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Buying a car for a teen driver takes strategy. It might be easier to buy the cheap model down the road or give a hand-me-down from an older sibling or grandparent, but that might not be the best option for a new driver.
Safety first! It sounds corny, but seriously - safety.
Buying used is a great option, but don't get anything without anti-lock brakes and front airbags. You may wish to steer clear of pickup trucks, which have a tendency to roll over and cause more injuries. Large pickups and SUVs can be more difficult to handle for young drivers. And sports cars may be tempting but usually result in speeding tickets, have a higher accident rate and come with higher insurance premiums.
When buying a car for a new driver, the most important factors to consider are safety and reliability. But we know cost is also a factor, so here are the 7 best cars (under $10,000) for teen drivers, based on safety, fuel efficiency and durability as ranked by bankrate.com:
One of the best-selling small cars in the U.S., the Honda Civic gets top ranking for its "winning combination of price, features, safety, reliability and resell value."
The National Highway Traffic Safety Administration (NHTSA) has given every style of Ford Focus from 2012 to 2018 a 5-star overall safety rating. That and Ford's MyKey program, which allows parents to set seatbelt alerts and limit speed and radio volume, earned the Focus Bankrate's #2 listing.
With every model of the Nissan Altima since 2014 earning a NHTSA 5-star safety rating - and an estimated fuel economy of up to 38 MPG on the highway - this car takes third place on Bankrate's list.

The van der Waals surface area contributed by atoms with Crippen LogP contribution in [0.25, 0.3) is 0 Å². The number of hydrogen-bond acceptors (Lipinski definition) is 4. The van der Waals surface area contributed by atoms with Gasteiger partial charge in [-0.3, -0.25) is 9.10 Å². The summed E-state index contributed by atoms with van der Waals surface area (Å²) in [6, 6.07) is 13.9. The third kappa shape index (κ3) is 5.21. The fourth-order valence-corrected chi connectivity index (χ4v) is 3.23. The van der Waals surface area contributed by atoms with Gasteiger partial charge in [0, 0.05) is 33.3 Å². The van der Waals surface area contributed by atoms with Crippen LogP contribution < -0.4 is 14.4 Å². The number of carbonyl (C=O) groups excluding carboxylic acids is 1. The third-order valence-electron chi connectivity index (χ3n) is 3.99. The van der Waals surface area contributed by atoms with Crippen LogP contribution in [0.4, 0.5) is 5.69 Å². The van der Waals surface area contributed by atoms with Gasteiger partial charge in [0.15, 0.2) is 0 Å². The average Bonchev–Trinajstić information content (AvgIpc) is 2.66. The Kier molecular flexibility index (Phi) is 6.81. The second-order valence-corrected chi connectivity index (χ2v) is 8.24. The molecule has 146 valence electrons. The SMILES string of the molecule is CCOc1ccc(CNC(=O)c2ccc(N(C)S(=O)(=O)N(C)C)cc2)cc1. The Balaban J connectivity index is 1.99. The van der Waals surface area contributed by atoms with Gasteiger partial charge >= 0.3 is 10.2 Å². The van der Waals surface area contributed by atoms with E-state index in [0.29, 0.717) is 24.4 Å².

Since 2011, gas-powered Sonatas have earned a 5-star NHTSA safety rating and the Insurance Institute for Highway Safety's (IIHS) Top Safety Pick (every year except 2014).
One of the best-selling cars in the nation, the Camry is highly rated in crash safety tests and has great longevity, reliability and fuel economy, but Bankrate says it can be difficult to find one without excessive miles for under $10,000.
Due to their "reliability and low cost of ownership" Toyotas are great for new drivers. 2012 Rav4s and newer all have 4-star or higher NHTSA safety ratings.
In all types of weather, Bankrate says a Subaru is "one of the best cars for new drivers," calling them "legendary for their capability, utility and longevity." 2011-2013 models have 4-star NHTSA safety ratings, and 2014 and newer models have 5-star ratings.
Since teen drivers statistically cause more accidents than more experienced, older drivers, insuring teen drivers often costs more. But there are ways to lower your rates. Buying a safer, used car is one of them. Getting good grades is another. Most companies give discounts for teens who earn at least a "B" grade-point average. Completing drivers' training courses can also help. And it's generally cheaper to add your teenager to your insurance policy than for them to purchase their own.
If you have questions about other makes or models, please call our office at 800-369-2501 ,or you can request a quote online.